The First Impression: Lt. Greg Ahearn, Woodinville Fire and Life Safety District
More and more today, one person can make a difference, not only with actions, but with the manner in which we communicate those actions. This communication begins with the first impression you make as a firefighter. I remember the first time I inquired about becoming a firefighter in the town of Woodinville, WA. Woodinville is a suburb just outside Seattle. It has since grown considerably, and its reputation as one of the best departments in the country has grown as well. I eventually became fire commissioner there.
But that first night not knowing anyone, I was quite nervous about how I would be received. The first person I saw was a firefighter named Greg Ahearn. I am not sure what I expected, but the manner in which he received me and the professionalism he displayed left an impression on me that set the tone for the entire department. Lieutenant Ahearn is now a leader in the department with the respect and admiration of all who are fortunate enough to know him. When I think of leadership on the line and all of the attributes of a model fire officer, I think of Greg. That is the kind of person I would want protecting my family.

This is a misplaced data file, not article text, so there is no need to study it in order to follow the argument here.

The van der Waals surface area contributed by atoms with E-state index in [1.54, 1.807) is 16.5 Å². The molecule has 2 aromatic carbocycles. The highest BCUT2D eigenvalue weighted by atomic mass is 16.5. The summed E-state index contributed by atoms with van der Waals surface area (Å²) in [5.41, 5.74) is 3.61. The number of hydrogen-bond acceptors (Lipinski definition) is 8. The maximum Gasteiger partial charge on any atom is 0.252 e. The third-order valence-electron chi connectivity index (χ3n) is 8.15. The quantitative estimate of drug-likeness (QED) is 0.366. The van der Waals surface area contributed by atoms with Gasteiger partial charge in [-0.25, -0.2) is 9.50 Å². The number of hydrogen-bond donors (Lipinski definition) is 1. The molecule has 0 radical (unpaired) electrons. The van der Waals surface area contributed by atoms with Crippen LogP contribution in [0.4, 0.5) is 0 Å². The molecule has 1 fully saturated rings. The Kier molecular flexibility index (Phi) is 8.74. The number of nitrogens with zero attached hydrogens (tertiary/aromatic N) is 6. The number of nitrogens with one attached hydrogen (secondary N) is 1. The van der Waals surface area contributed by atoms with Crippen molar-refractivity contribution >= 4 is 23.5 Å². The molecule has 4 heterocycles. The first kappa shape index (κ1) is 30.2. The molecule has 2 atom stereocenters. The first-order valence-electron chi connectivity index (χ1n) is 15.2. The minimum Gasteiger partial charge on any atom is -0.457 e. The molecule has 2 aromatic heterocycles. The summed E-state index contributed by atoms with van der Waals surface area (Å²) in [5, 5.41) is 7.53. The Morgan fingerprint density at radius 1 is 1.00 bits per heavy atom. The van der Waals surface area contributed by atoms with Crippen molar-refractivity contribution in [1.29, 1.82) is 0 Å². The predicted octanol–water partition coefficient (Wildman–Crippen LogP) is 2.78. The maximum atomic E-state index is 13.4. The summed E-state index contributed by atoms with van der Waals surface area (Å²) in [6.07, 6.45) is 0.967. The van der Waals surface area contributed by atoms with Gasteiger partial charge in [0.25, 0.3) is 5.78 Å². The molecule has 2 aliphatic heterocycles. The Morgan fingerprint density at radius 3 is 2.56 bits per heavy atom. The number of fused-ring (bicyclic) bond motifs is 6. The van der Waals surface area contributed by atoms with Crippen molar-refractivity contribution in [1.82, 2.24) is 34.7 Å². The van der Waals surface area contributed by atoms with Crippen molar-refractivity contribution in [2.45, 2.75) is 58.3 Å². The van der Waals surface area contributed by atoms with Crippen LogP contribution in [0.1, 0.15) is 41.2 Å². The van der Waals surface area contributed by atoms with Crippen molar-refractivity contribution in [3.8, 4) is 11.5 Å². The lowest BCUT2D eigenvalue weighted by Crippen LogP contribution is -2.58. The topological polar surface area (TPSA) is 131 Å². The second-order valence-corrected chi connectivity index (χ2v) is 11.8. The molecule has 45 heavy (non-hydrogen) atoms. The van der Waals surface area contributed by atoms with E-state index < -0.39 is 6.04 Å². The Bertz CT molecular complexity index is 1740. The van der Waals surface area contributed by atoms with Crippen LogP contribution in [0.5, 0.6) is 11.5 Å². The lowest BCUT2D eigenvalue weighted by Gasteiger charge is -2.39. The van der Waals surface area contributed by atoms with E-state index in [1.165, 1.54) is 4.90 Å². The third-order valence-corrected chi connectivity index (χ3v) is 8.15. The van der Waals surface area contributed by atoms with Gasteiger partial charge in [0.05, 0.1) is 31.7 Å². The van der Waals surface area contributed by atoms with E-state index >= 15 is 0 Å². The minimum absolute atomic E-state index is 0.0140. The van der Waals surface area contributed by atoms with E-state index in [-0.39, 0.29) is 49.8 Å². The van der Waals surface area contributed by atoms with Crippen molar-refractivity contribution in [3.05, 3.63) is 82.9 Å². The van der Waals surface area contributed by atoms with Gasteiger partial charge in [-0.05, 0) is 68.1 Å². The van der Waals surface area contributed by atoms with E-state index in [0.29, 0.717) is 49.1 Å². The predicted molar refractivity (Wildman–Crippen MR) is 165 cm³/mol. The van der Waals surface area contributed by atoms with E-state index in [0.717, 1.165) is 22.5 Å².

Now multiply that impression times the number of people in the department and you begin to see the effect in the community. You also can see how the fire department brand carries that same perception throughout the community. All of the marketing in the world cannot successfully convey a service or value that does not deliver on its promise.
Woodinville was known at that time as King County Fire District 34. The Chief at that time, Jim Davis, knew the benefits of brand equity. He was well ahead of his time in his understanding of marketing management's contribution to the fire service. Woodinville developed a new name: Woodinville Fire and Life Safety District. This simple change told the citizens of Woodinville that their fire department was responsible for all of their life safety needs. They made the promise that every aspect of life safety would be in the department's hands, not just fire protection. That is called growing and managing brand equity. They literally cornered the market. Fortunately that department's actions and professionalism among its fire fighters have continued to justify its promise.
While we do not have a national fire department, each of our 36,000 departments and our 1.6 million firefighters represent the perception of the brand fire department throughout the country. We rise and fall on the promises and actions of each of us. In that context we are all individual leaders in our efforts to protect our citizens. It's not as if our citizens can suddenly switch brands as in private enterprise. However, if we don't deliver on our promises, they do have the choice to try something different. Don't give them that choice. Remember to protect our brand equity through your actions and promises in everything you say and do because "they are watching you," the brand fire department is you, and you are us.